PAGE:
With time to kill, I’m sitting at a seafood restaurant in the Houston airport. I’m reading, sitting quietly while trying to get a meal in before my flight takes off. But Dad 2.0 Summit has, as good conferences are known to do, stimulated my brain to the point of not being able to concentrate.
So I start people watching. Who are my fellow seafood-goers? Why are they in Houston? Where are they going?
Take for instance, the young couple sitting next to me in matching fedoras. Obviously coming back from vacation. They would never have the chutzpah to wear matching hats in their hometown. But where is home? Somewhere cold. He wears a heavy leather jacket, and she wears a bulky, long shawl sweater. It was 70 degrees in Houston today.
What about the older couple next to them? They’re barely talking to each other, which makes me sad. But should it? Does their lack of communication mean that something went wrong in their relationship? After their kids left the house, did they realize they no longer had anything in common? Did they struggle to find common interests? They must be in Houston to visit grandchildren. Are they now only together out of a sense of duty?
Or maybe I am just cynical. Maybe the time spent with their grandchildren was fulfilling but tiring. And now they have a mutual satisfaction that has no need for words.
The man in the overly large, button up white shirt is obviously on a business trip. He desperately checks his BlackBerry, but finds it unfulfilling. He hates his job; would rather be home with his kids. But he’s afraid. With the job market like it is, he thinks there is no opportunity for him.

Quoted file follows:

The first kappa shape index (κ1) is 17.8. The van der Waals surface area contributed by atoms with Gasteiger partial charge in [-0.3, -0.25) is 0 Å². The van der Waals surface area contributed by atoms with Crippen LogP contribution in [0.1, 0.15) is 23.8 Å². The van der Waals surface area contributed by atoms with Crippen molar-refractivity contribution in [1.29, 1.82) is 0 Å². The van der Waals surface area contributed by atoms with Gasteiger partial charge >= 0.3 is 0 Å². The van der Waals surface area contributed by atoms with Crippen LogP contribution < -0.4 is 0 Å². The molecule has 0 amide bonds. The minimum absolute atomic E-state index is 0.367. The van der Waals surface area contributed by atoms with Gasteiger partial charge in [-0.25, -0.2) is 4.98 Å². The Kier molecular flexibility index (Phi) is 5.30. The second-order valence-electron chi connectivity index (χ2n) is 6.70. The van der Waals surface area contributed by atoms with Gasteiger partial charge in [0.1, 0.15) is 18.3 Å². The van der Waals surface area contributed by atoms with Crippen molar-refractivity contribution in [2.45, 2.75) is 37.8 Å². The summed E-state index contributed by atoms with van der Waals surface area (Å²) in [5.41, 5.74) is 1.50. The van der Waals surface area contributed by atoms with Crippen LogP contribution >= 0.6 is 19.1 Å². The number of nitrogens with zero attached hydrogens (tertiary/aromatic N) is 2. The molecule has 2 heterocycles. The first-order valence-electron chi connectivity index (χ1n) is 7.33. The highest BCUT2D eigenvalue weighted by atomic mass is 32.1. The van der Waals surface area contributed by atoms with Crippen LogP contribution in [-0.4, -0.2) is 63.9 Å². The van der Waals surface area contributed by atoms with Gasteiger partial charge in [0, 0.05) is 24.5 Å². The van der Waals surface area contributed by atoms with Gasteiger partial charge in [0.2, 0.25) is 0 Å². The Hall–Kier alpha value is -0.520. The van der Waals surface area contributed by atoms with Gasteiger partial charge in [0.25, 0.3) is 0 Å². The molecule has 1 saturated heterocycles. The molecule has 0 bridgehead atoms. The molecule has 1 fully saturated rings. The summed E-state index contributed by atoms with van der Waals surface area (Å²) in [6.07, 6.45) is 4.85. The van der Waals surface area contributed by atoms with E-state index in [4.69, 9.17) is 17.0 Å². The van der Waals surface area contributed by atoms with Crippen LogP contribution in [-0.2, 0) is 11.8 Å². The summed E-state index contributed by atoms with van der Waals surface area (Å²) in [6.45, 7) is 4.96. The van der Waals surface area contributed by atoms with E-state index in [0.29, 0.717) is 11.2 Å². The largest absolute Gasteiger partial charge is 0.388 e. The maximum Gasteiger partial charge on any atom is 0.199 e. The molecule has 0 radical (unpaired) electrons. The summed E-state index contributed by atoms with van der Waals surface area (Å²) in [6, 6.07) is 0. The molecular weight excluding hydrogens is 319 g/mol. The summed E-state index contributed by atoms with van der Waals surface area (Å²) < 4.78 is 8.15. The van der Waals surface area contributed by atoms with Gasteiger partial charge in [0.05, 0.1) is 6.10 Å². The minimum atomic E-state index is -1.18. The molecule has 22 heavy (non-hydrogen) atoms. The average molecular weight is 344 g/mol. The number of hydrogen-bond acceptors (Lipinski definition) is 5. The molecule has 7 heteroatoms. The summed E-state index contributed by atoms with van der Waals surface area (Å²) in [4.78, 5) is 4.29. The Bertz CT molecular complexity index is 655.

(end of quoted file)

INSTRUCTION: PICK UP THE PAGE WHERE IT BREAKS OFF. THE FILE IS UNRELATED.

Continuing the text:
Scanning the room, I try to find people that radiate some sense of contentment with their lives. Two men at the bar. One with his eye on the game, the other animatedly describing something to him. Different races. Best friends? Coworkers? Lady Gaga fans? She was, after all, playing Houston last night. What if these two have a secret Gaga pact? They’re the only two who know about their mutual obsession, and the thrill of keeping the secret from their office coworkers has made them fast friends.
The older woman sitting directly in front of me, in her 60s. What has compelled her to travel alone? Does she have a sister who is ill? She reminds me so much of my grandmother. Maybe she has a husband who refuses to travel, and she insisted on going to see her grandchildren in a different state. Now that she is here, she seems to be having second thoughts. Can she make the journey alone? Will she be able to navigate the confusing airport, city, culture that she is about to fly in to?
And then there is me. What would someone think about me? Sitting solitary, reading my New Yorker fiction, typing on my MacBook. Geeky glasses. Do they consider me some kind of upper middle class snob? Heading north, by the looks of my sweater and accompanying peacoat. Democrat? Probably.
Definitely not from Houston.